Ste. So, touch me not: I am not Stephano, but a
Pro. You'd be King o'th' isle, Sirrah?
Ste. I should have been a fore one then.
Alon. 'Tis a strange thing, as e'er I look'd on.

Pro. He is as disproportion'd in his manners,
As in his shape: go, Sirrah, to my cell,
Take with you your companions ; as you look
To have my pardon, trim it handsomly.

Cal. Ay, that I will; and I'll be wise hereafter,
And seek for grace. What a thrice-double ass
Was I, to take this drunkard for a God?
And worship this dull fool?

Pro. Go to, away!

Alon. Hence, and bestow your luggage where you found it.

Seb. Or stole it rather.

$ 0, touch me not: I am not Stephano, but a cramp.] In reading this play, I all along suspected that Shakespear had taken it from some Italian writer ; the Unities being all so regularly observed, which no dramatic writers but the Italian observed fo early as our Author's time ; and which Shakespear has observed no where but in this Play. Besides, the Persons of the Drama are all Italiars, I was much confirmed in my Suspicion when I came to this place, It is plain a joke was intended; but where it lies is hard to say. I suspect there was a quibble in the Original that would not bear to be translated, which ran thus, I am not Stephano but Staffilato. Stafilato signifying, in Italian, a man well lashed or flayed, which was the real case of these varlets.

Tooth'd briars, sharp furzes, pricking goss and thorns Which enter'd their frail Skins. And the touching a raw part being very painful, he might well cry out Touch me not, &c. In Riccoboni's Catalogue of Italian plays are these, Il Negromante di L. Ariofo, profă e verso, & Il Negromante Palliato di Gio- Angelo Petrucci, profa. But whether the Tempef be borrowed from either of these, not having seen them, I cannot say.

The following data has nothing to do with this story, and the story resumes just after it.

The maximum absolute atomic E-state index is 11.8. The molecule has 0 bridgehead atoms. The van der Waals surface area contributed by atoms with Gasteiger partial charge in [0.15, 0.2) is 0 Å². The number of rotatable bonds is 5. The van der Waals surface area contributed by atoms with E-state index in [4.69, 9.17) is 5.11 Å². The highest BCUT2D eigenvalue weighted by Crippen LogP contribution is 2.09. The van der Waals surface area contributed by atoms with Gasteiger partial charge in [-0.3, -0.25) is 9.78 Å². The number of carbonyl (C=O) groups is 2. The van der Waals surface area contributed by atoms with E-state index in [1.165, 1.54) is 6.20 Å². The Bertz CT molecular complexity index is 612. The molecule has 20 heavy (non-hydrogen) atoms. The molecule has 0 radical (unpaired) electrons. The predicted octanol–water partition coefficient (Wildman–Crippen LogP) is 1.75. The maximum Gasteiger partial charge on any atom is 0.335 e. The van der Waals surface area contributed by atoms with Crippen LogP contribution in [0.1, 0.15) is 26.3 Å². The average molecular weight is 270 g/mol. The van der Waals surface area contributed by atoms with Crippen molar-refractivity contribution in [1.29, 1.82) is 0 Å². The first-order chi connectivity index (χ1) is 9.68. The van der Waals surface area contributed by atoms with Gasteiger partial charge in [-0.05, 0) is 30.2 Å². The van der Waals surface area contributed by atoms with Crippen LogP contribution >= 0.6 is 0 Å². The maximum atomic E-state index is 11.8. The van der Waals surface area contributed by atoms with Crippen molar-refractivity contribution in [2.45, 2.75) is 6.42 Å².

your train,

Pro. Sir, I invite your highness, and
To my poor cell; where you shall take your rest
For this one night, which (part of it) I'll waste
With such discourse, as, I not doubt, shall make it
Go quick away; the story of my life,
And the particular accidents gone by,
Since I came to this isle: and in the morn
I'll bring you to your ship; and so to Naples;
Where I have hope to see the nuptials
Of these our dear beloved folemniz'd;
And thence retire me to my Milan, where
Every third thought shall be my grave.

Alon. I long
To hear the story of your life, which must
Take the ear strangely.

Pro. I'll deliver all ;
And promise you calm seas, auspicious gales,
And sail so expeditious, that shall catch
Your royal fleet far off: My Ariel, chick,
That is thy charge : Then to the elements
Be free, and fare thou well! Please you, draw near.

[Exeunt omnes.

[ocr errors][ocr errors][ocr errors][ocr errors][ocr errors]
[ocr errors]


Spoken by Profpero.


Ow my charms are all o'er-thrown,

And what strength I have's mine own ;
Which is most faint : and now, 'tis true,
I must be here confin'd by you,
Or sent to Naples. Let me not,
Since I have my Dukedom got,
And pardon'd the deceiver, dwell
In this bare island by your spell :
But release me from my bands,
With the belp of your good bands.
Gentle breath of yours my fails
Must fill, or else my project fails,
Which was to please. For now I want
Spirits t enforce, art to enchant;
And my ending is despair,
Unless I be reliev'd by prayer ;
Which pierces so that it assaults
Mercy itself, and frees all faults.

As you from crimes would pardon'd be,
Let your indulgence set me free!

6 — And my ending is despair,

Unlefs I be reliev'd by prayer :) This alludes to the old Stories told of the despair of Necromancers in their last moments ; and of the efficacy of the prayers of their friends for them.

« PředchozíPokračovat »